Thursday, April 24, 2008

Just Incase

Cooper mentioned a while back making legal preparations for his family, in case of tragedy. It made me think, while I’d rather have equal rights for my family, we have benefitted by having to be extra cautious with the law here in Utah.

As soon as we knew we were to be parents, we created a family trust and moved most our assets into it. We considered all the possibilities, all those tragic scenarios. What if I die tomorrow? How long before I’ve “gifted” each year to Rob (my spouse! the guy who takes care of our family!) enough money without being taxed, to be sure he could keep our home if tragedy strikes? And so on. Much of it stuff most families don’t have to deal with, but it is near a necessity for gay parents.

Before our boys were even in their nursery, we had designated, in order, three trusted couples to take custody of them if anything happened to us both. We both set and notarized our wills and made clear our wishes (pretty easy with twins, a 50/50 split). We even detailed what would happen to us in that vague land between life and death, to avoid any Terri Schiavo scenarios. Finally we had to work out what to do with our bodies: back to ashes for us both, to be spread at the same place, a place to be decided by the survivor (or our favorite overlook in Moab, if there is no survivor).

We’ve personally known a couple cases where a LDS family here has stepped in and created a funeral against the wishes of the deceased and their sinful SSA co-sufferer of a “boyfriend”. With no legal record, there's little to be done in that case. While near all in our families are very unlikely to do such a thing, you just never know who’ll be left to take care of your affairs. It’s just nice knowing there is a legal document out there that says we’re supposed to end up together… and for Rob’s part, that he’s not to be put into temple clothes; he’s known parents to do that.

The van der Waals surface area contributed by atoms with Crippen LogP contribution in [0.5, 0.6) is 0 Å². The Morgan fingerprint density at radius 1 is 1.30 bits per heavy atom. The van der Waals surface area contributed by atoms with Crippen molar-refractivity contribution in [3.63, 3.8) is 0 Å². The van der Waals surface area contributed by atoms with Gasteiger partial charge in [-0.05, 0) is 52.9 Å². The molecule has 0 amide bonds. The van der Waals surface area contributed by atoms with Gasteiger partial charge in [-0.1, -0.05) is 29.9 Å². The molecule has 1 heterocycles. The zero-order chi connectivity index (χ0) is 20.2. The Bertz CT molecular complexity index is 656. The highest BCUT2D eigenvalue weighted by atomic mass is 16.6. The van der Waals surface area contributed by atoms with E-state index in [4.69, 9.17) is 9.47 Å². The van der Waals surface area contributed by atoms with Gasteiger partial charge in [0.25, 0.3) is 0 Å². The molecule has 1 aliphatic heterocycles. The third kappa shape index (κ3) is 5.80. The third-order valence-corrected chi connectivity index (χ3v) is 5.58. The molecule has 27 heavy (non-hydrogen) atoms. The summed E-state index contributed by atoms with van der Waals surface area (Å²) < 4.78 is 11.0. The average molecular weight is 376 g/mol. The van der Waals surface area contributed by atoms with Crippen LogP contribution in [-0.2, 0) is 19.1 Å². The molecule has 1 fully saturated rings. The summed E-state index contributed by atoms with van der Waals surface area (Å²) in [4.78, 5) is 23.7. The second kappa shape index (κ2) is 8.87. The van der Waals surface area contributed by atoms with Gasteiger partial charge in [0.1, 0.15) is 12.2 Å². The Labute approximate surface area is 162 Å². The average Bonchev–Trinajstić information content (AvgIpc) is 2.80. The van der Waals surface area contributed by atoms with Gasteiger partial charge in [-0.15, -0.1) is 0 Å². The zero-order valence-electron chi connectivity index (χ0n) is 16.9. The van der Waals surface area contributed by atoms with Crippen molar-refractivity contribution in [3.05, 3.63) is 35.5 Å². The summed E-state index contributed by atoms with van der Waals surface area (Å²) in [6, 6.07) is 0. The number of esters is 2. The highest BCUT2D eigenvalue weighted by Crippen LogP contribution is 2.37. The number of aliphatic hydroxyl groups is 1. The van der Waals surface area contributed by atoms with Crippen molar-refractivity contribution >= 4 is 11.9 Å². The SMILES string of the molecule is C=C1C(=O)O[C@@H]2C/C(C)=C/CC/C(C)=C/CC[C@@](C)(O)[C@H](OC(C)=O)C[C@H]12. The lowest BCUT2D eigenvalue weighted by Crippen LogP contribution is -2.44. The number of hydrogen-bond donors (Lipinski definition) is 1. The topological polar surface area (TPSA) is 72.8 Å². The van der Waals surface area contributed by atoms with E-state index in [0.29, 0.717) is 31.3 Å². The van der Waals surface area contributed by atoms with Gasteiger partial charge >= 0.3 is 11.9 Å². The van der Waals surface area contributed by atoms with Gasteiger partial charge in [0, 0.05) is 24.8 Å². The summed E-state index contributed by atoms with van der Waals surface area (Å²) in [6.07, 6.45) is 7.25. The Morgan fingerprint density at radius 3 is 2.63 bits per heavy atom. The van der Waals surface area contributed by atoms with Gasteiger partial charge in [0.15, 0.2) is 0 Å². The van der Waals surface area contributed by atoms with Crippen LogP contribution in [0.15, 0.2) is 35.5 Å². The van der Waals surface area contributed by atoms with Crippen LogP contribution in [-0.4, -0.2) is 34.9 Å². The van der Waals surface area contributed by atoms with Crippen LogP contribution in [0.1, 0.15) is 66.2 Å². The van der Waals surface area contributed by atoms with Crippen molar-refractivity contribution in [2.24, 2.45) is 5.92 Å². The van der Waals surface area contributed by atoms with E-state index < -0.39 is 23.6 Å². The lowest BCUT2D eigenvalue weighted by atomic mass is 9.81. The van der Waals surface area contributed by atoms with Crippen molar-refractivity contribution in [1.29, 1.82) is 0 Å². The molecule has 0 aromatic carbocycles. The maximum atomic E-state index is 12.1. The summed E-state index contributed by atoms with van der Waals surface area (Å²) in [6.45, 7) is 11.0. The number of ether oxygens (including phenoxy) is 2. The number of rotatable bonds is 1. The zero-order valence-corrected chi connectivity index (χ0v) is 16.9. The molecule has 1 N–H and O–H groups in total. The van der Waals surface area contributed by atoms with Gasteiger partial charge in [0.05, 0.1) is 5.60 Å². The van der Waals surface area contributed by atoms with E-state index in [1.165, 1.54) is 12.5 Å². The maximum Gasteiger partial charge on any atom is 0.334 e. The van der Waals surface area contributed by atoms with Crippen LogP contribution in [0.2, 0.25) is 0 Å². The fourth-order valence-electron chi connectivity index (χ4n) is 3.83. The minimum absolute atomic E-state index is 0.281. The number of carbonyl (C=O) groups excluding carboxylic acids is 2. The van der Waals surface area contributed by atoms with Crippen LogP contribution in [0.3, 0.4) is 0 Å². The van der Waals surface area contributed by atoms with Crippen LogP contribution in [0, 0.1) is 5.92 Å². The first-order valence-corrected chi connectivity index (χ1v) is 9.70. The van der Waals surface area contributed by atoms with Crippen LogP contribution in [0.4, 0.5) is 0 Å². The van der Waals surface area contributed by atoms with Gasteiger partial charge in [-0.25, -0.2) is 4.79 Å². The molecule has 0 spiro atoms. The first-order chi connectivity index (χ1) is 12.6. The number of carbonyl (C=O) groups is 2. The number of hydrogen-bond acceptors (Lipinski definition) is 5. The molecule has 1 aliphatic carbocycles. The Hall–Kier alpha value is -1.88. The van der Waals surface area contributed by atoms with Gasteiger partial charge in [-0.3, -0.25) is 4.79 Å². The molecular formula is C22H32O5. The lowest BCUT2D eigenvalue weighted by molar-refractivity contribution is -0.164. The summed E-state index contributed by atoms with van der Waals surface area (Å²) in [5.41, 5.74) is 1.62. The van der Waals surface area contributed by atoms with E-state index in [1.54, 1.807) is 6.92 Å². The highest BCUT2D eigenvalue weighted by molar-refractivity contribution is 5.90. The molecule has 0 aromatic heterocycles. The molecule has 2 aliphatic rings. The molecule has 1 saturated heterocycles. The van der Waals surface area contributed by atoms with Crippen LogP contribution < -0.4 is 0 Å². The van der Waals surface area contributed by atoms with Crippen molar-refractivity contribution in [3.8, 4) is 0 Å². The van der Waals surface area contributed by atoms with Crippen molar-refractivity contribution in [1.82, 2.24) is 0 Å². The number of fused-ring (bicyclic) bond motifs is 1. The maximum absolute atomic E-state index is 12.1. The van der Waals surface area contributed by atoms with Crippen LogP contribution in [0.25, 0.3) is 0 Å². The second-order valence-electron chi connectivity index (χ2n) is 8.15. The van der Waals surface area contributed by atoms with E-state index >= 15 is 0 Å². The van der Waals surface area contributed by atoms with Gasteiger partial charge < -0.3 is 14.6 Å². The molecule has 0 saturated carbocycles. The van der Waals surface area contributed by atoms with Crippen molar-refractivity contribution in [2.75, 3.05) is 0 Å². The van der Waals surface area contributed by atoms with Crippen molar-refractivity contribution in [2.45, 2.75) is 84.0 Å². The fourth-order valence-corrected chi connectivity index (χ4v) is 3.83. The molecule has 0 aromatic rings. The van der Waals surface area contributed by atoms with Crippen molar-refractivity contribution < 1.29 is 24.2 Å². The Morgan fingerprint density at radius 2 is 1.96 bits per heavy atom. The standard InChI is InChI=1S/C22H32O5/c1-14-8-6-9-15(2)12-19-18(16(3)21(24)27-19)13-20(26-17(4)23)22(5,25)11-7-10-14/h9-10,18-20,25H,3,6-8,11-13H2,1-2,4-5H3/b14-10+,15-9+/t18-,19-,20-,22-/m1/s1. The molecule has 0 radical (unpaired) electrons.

I know all that can seem pretty morbid, and I can see why it’d make many young couples uncomfortable. But I’d recommend the preparation even to legally married couples. Even if we are at a disadvantage, I know I’ve been comforted by the fact that I’ve left slim ambiguity. I imagine every couple could benefit, to know you’ve done all you can to cushion and organize such a hard and chaotic event.

So get to it, call a lawyer or get the forms online, if you haven’t yet. Hey, as we did, you can make a game of thinking up funny places to spread your ashes, or strange bequests to distant relatives. Make a nephew spend a night in a haunted mansion for a thousand bucks, or something. Regardless, you know it’s planning that won’t go to waste, right? :-)


Java said...

a feather, I'm sure

Good advice, as you say, for everyone. Thank you.

J G-W said...

This is something Goran and I have been meaning to do for a long time and never got around to it.

I suppose at least in our case, there are not dependent children who would be adversely affected. But...